Demantoid Garnet Fossil Pseudomorphs
It is surprising to observe demantoid replacing a fossil, but some pseudomorphs in gem minerals have been documented, such as pseudomorphs of snail-like gastropods in emerald (P. Vuillet et al., “Les émeraudes de Gachalá, Colombie; historique, genèse et découvertes paléontologiques,” Le Règne Minéral, Vol. 46, 2002, pp. 5–18). Most surprising is that these pseudomorphs were monocrystals. To investigate how the fossils were replaced by demantoid, we submitted the pieces for X-ray tomography analysis to the Laboratoire Français de Gemmologie (LFG) in Paris. They used an RXSolutions DeskTom 130 system; results are given in figure 3. There are no remains of the original fossil. The objects were formed entirely out of andradite, which apparently grew from the solid parts of the animal towards the outside of the shell, and inward toward the hollow parts. Hence, some of the hollow parts were not yet completely filled. Lighter shades of gray were due to less-dense material.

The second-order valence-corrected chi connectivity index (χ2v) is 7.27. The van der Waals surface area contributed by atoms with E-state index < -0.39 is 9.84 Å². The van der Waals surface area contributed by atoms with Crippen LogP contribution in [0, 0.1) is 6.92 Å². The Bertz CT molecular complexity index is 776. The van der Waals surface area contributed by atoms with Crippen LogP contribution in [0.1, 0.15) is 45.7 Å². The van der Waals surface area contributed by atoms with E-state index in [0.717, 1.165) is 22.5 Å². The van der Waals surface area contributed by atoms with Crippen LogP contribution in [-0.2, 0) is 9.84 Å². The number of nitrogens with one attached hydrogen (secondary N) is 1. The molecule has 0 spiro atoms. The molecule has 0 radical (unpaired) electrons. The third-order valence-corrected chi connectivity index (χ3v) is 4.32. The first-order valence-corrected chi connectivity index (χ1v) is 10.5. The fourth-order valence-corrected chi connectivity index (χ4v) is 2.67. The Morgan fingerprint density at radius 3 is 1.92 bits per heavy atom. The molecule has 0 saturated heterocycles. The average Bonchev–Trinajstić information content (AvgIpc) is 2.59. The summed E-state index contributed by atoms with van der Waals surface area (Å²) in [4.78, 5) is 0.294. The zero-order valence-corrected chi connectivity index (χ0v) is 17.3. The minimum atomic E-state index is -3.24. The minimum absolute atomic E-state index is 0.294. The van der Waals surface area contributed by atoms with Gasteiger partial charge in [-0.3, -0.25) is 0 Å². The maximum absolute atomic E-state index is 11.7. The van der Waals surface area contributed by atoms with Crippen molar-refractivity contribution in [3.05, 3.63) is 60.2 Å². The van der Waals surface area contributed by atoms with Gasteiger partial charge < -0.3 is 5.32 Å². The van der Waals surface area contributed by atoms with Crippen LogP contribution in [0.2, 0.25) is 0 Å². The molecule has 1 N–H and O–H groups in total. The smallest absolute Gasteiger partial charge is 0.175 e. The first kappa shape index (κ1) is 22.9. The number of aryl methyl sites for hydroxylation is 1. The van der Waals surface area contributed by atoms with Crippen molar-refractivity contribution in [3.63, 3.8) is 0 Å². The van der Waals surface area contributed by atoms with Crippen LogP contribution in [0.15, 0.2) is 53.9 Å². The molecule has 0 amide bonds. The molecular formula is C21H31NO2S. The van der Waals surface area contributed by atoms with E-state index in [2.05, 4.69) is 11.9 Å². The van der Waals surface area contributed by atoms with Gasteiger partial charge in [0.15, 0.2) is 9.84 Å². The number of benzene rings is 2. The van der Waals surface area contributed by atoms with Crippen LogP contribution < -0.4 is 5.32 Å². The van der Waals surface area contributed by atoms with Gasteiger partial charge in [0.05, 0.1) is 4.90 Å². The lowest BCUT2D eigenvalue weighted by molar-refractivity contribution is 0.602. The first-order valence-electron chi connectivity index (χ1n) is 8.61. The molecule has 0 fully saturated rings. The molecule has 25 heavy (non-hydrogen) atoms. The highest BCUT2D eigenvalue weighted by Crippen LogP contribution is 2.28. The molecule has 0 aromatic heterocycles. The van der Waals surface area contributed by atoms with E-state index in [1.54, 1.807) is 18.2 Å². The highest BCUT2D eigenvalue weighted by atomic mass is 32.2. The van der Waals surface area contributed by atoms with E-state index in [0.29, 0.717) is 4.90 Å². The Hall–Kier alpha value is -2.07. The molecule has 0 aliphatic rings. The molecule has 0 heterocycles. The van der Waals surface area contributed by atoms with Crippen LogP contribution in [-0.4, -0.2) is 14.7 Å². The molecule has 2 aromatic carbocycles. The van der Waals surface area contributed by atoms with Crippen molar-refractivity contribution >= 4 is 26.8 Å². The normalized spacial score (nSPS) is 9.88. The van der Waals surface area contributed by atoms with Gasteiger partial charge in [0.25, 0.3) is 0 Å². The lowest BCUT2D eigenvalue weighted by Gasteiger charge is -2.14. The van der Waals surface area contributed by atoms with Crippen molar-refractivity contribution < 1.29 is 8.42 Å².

The fact that the present pieces appear polycrystalline but display evidence of being single crystals suggests that the original fossil was replaced by the growth of many small garnet crystals of random orientation. By that theory, they later coalesced and evolved into a single crystal through the process known as Ostwald ripening (I. Sunagawa, Crystals, Cambridge University Press, 2005, p. 258). These pieces are therefore not a pseudomorph stricto senso, as details of the hard parts are lost, but more exactly, recrystallized psedomorphs with relatively well-developed crystal faces.
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